Officials from Unified School District 410 said Friday the district may move ahead with the athletic stadium project in partnership with Tabor College if an Oct. 7 initial hearing in the appeal process goes as expected.
District Judge Steven Hornbaker ruled in a summary judgment Aug. 19 that the lawsuit field by district patron Raymond Brandt to block the stadium project was found to have “no factual issues to be decided.”
Brandt’s attorney had argued that state law requires a school district to be the sole owner of its property.
The plaintiff’s appeal was filed Sept. 16.
Superintendent Doug Huxman and school board President Rod Koons said the Oct. 7 hearing, requested by the plaintiff’s attorney, is not uncommon in the appeals process. Judge Hornbaker will summarize or clarify his ruling before the two parties.
“Basically, it’s to have the judge reiterate what he meant by his judgment,” Koon said. “And to find out if he’s had any second thoughts since the judgment was made.”
If Hornbaker reaffirms his decision in the case, Huxman said, the district will then explore its ability to proceed with the stadium project before a final judgment is made on the appeal — which could take up to a year.
“We are looking into ways that can be done,” Huxman said. “We have not come to any final conclusions on that, but those options are being explored.”
Huxman said it is his understanding that the district would not be legally prohibited from starting the project before the appeal is decided.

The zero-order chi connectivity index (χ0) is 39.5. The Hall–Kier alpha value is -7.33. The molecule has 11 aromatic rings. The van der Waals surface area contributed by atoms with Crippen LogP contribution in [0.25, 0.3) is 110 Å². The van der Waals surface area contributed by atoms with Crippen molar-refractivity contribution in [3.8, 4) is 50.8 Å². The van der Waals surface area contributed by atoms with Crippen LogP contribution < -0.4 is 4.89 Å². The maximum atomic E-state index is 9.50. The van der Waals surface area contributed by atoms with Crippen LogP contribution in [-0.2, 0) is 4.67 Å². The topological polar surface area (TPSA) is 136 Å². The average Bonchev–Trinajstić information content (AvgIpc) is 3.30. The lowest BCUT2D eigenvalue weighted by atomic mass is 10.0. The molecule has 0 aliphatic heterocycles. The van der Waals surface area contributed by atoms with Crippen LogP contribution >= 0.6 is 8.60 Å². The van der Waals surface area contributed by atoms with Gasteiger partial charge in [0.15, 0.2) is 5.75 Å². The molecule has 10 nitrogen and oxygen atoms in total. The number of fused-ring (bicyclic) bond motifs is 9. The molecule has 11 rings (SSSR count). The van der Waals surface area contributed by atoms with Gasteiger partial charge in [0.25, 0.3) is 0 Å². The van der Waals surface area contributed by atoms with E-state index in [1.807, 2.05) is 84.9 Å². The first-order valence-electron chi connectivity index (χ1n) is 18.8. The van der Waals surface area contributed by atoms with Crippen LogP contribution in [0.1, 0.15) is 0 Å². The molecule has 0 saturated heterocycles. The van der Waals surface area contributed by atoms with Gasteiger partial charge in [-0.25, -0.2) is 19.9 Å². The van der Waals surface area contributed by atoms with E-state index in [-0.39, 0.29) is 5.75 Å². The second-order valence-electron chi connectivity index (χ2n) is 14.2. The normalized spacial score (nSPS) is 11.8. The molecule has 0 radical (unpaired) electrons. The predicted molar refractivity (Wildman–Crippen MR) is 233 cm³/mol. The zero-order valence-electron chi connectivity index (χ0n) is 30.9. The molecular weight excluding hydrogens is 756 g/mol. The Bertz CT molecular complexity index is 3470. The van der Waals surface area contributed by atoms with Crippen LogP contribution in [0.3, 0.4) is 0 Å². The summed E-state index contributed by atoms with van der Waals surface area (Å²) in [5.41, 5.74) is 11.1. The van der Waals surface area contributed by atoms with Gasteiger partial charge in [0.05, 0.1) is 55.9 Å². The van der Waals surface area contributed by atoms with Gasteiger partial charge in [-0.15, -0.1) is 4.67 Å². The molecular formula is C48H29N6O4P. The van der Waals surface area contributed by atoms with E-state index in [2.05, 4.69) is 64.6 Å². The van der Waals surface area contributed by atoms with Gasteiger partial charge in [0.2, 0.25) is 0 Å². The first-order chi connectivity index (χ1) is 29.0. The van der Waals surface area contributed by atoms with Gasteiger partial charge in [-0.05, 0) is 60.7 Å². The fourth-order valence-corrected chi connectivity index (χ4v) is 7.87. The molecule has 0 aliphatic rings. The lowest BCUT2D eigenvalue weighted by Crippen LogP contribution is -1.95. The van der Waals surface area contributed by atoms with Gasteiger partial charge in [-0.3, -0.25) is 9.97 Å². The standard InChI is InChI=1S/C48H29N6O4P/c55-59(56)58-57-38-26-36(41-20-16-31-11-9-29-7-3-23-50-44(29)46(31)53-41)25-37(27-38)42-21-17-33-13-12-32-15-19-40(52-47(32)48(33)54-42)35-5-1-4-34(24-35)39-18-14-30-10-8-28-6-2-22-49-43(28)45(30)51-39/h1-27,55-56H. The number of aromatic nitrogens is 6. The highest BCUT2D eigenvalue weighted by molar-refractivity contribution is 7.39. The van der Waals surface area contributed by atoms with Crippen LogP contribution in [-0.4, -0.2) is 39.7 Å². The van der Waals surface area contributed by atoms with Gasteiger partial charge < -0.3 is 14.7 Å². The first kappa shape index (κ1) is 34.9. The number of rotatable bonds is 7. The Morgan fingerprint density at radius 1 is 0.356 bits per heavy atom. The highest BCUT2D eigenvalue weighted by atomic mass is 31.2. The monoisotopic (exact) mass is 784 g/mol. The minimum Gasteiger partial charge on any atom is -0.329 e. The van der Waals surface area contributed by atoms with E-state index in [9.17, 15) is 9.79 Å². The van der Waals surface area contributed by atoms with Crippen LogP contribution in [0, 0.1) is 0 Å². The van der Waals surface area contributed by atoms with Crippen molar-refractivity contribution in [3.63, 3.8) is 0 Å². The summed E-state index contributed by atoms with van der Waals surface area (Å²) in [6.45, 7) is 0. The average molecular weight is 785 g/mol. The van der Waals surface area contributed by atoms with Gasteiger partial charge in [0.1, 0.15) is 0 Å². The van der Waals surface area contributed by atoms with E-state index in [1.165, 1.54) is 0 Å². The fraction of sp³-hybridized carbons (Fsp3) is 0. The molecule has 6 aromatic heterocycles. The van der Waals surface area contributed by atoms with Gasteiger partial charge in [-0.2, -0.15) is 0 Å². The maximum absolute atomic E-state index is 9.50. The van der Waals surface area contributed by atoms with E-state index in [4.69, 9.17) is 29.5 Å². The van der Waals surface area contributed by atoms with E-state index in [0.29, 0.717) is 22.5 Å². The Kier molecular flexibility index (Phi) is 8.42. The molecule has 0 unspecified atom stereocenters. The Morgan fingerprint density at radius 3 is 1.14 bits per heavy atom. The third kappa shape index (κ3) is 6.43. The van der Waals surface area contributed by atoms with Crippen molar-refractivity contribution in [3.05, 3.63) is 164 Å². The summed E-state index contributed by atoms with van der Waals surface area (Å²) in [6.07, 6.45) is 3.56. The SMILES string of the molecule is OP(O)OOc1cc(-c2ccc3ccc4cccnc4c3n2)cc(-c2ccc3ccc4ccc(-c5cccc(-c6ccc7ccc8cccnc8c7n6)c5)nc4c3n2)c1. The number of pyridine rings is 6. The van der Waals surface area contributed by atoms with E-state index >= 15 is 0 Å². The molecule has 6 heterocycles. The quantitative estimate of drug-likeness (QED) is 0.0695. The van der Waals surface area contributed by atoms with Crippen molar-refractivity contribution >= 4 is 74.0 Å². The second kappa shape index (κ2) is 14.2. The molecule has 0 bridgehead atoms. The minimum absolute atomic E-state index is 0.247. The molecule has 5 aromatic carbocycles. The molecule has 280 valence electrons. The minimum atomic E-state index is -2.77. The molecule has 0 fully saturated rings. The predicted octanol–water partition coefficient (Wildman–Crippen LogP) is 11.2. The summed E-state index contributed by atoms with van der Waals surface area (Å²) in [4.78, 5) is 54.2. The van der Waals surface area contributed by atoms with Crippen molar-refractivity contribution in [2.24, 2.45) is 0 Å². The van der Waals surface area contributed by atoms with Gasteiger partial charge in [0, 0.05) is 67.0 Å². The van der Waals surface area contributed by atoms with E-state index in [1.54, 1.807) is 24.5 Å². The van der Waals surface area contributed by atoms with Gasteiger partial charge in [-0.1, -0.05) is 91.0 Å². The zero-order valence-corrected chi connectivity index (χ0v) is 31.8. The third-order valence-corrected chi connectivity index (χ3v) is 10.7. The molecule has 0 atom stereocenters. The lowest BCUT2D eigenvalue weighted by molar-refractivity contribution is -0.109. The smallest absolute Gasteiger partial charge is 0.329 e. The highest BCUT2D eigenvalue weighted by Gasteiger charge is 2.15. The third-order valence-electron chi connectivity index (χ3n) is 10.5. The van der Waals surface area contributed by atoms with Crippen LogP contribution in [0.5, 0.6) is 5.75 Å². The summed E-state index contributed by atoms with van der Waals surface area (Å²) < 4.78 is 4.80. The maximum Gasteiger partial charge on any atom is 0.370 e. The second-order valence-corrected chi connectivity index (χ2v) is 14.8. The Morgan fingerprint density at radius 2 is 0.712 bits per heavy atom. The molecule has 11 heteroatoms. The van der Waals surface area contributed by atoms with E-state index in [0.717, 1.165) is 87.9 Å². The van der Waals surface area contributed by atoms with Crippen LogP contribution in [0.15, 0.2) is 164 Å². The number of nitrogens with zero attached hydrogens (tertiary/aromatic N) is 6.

“Those are things we’re trying to look at carefully,” he said. “I think the idea is more how can we be sure to protect (the district’s interests) down the line.”
Both Huxman and Koons said the district has not waivered on its agreement with Tabor College to be equal partners and owners of the stadium project, which was projected to cost $4.4 million when it was proposed for the 2007 bond election.
During the time that has elapsed since the lawsuit was filed, the cost of the project has increased by an estimated $800,000, Koons said.
Huxman and Koons said the district and college will need either to find additional money to complete the project as originally proposed, or reduce the scope of the project when it moves ahead.
In addition to the cost of the project, to date the district has paid nearly $79,000 in legal fees since the lawsuit was filed, Huxman said. About $41,000 of that expense has been covered by the district’s liability insurance.
Huxman and Koons said the district’s intention at this time is to see the issue through until it is resolved in the court system. It is possible that the appeal process could go as far as the Kansas Supreme Court.
“We started that (project) in good faith — that it was something good for the community — and that has not changed,” Huxman said. “It is still the feeling of the board that this was the correct thing to do.
“When you’re in a small community like this, you don’t try to find ways to make things grandiose for both groups. You try to find ways to pull things together so you work together as a community.
“I think the majority of the community leaders that I’ve talked to agree with that premise.”